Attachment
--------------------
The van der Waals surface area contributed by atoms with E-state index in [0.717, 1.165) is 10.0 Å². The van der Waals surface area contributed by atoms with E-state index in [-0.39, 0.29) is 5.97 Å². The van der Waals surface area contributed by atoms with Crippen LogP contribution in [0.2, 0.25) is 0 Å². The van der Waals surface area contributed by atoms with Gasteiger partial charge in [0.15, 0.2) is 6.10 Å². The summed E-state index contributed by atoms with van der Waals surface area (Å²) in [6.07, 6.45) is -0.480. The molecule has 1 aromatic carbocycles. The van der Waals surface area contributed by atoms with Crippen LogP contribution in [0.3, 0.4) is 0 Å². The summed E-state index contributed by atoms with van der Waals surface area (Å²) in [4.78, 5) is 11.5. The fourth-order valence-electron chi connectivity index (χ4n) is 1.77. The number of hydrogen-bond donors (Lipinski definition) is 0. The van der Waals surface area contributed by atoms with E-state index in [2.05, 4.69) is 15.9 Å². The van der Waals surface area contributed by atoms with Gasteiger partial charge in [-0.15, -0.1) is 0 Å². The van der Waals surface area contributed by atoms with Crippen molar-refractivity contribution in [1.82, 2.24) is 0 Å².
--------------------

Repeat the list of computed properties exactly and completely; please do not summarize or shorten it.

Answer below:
The van der Waals surface area contributed by atoms with E-state index in [0.717, 1.165) is 10.0 Å². The van der Waals surface area contributed by atoms with E-state index in [-0.39, 0.29) is 5.97 Å². The van der Waals surface area contributed by atoms with Crippen LogP contribution in [0.2, 0.25) is 0 Å². The van der Waals surface area contributed by atoms with Gasteiger partial charge in [0.15, 0.2) is 6.10 Å². The summed E-state index contributed by atoms with van der Waals surface area (Å²) in [6.07, 6.45) is -0.480. The molecule has 1 aromatic carbocycles. The van der Waals surface area contributed by atoms with Crippen LogP contribution in [0.3, 0.4) is 0 Å². The summed E-state index contributed by atoms with van der Waals surface area (Å²) in [4.78, 5) is 11.5. The fourth-order valence-electron chi connectivity index (χ4n) is 1.77. The number of hydrogen-bond donors (Lipinski definition) is 0. The van der Waals surface area contributed by atoms with E-state index in [2.05, 4.69) is 15.9 Å². The van der Waals surface area contributed by atoms with Gasteiger partial charge in [-0.15, -0.1) is 0 Å². The van der Waals surface area contributed by atoms with Crippen molar-refractivity contribution in [1.82, 2.24) is 0 Å².